While popular history tells us that Gettysburg marked the turning point of the American Civil War—“The High Tide of the Confederacy”—most people don’t realize that story evolved as a shrewd marketing ploy to promote the town of Gettysburg as a tourist destination. Located near many of the major population centers of the eastern U.S. (Washington, Baltimore, Philadelphia, New York, Pittsburgh), Gettysburg provided a convenient place for veterans and their families to return to relieve the glory one of the North’s very few victories in the east. It became the turning point in retrospect only.
The real turning point of the war came in May of 1864 in “the dark, close wood” of the Wilderness, at the intersection of the Brock Road and the Plank Road. The Army of Northern Virginia had severely bloodied the Army of the Potomac in the Wilderness, but instead of retreating, the new commander of all Union armies, Gen. Ulysses S. Grant, decided to try and outmaneuver the Confederates. His decision changed the war.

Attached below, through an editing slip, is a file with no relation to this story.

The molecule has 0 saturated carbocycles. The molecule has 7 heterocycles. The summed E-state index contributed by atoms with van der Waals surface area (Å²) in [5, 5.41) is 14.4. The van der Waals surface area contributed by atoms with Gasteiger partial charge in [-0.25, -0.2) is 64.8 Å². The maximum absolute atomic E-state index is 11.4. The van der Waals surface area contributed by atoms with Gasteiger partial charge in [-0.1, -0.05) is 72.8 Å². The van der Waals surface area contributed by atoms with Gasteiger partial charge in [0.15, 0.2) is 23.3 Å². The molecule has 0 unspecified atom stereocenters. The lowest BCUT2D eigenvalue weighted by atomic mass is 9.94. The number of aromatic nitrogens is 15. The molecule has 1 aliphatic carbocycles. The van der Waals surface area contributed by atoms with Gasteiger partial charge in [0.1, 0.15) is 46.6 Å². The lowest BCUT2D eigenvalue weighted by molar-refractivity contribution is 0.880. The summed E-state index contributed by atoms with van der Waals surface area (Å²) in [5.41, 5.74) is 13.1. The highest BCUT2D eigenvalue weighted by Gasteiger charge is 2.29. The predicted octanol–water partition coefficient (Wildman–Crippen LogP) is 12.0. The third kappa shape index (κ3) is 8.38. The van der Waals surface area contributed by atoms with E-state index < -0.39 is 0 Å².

If the Confederates had a “High Tide,” it was also there in the Wilderness a year earlier, in May of 1863 at the battle of Chancellorsville. There, Confederates scored a victory against overwhelming odds against a Union foe bigger and better equipped. That stunning win ensured that the Battle of Chancellorsville would go down as Robert E. Lee’s greatest victory. It came at a steep cost, though: the loss of Lt. Gen. Thomas Jonathan “Stonewall” Jackson, whose “name alone is worth ten thousand men,” said one Union soldier.
While it’s impossible to speculate with any accuracy what the outcome of the war would have been had Jackson survived, one fact remains indisputable: After Chancellorsville, the Army of Northern Virginia never again achieved an offensive battlefield victory, though the war went on for two more years.
Chancellorsville represented the peak of Confederate success—and as such, represented its high tide.